Facebook has revealed new information on a long-gestating project that leverages artificial intelligence to create accurate maps that can be used in humanitarian efforts.
In 2016, Facebook revealed high-resolution maps for 22 countries that were generated using AI as part of its Population Density Maps project.
Now, the company is expanding on that original lineup to include maps that cover the “majority” of the continent of Africa. The ultimate goal of the project is to “eventually map nearly the whole world’s population, according to Facebook.
As Facebook notes, precision is key in mapping, which isn’t always easy to maintain when it is done manually. With roughly 1.3 billion people living across Africa, it can be difficult and tedious to narrow down exactly how many are living in specific regions, cities and towns. While satellite imagery can help, humans still have to label each structure and then cross-reference these images with census data.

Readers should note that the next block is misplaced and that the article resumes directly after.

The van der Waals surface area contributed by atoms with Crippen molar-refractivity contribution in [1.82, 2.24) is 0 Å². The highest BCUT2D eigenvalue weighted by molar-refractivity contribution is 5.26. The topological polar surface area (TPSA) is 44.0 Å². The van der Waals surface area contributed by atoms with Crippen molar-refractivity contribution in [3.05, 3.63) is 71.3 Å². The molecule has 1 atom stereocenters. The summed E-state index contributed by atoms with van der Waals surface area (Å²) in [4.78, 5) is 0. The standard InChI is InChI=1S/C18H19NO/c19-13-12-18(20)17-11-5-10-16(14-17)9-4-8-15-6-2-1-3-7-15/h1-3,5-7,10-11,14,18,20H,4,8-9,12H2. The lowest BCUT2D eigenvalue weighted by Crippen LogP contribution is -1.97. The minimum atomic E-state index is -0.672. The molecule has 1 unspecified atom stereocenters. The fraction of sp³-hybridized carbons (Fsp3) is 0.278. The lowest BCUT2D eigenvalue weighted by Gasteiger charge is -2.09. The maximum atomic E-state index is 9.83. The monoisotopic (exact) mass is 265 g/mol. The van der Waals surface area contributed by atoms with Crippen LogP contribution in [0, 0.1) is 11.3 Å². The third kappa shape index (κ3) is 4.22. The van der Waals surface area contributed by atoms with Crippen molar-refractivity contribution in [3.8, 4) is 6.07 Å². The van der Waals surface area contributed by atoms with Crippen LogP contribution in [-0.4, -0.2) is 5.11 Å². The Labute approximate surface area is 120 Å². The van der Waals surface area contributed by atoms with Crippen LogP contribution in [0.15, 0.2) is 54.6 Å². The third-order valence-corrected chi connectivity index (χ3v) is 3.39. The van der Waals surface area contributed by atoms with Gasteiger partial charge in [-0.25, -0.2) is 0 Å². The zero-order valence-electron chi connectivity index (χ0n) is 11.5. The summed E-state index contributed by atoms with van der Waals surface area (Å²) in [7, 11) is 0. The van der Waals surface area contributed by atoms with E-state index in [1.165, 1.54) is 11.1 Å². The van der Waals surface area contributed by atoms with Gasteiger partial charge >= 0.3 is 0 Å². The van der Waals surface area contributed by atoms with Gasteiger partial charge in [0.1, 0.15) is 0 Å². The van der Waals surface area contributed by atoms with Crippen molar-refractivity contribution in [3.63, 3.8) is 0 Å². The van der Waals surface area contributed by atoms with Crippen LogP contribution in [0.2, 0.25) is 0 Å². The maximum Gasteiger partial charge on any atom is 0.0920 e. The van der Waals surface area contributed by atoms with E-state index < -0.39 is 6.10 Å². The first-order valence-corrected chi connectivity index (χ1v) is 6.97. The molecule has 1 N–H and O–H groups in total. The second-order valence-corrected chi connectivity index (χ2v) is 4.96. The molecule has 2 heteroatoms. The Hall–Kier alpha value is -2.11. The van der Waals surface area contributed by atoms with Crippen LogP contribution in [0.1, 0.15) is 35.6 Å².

With that in mind, Facebook is automating the mapping process using data from open-source mapping project Open Street Map. Using Open Street Map, Facebook engineers can train a computer to recognize buildings in satellite imagery. By identifying all of the structures, these engineers can then ignore fields, forests and other unoccupied land, thus saving a great deal of time while mapping.
Facebook says it will offer these maps for free, noting that this data can be invaluable in disaster relief and vaccination efforts.
However, Facebook is looking to benefit from greatly from these maps as well. As noted by The Verge, the company first unveiled this mapping project in 2016 as a means to “connect the unconnected” and get more people online and signed up to its social network.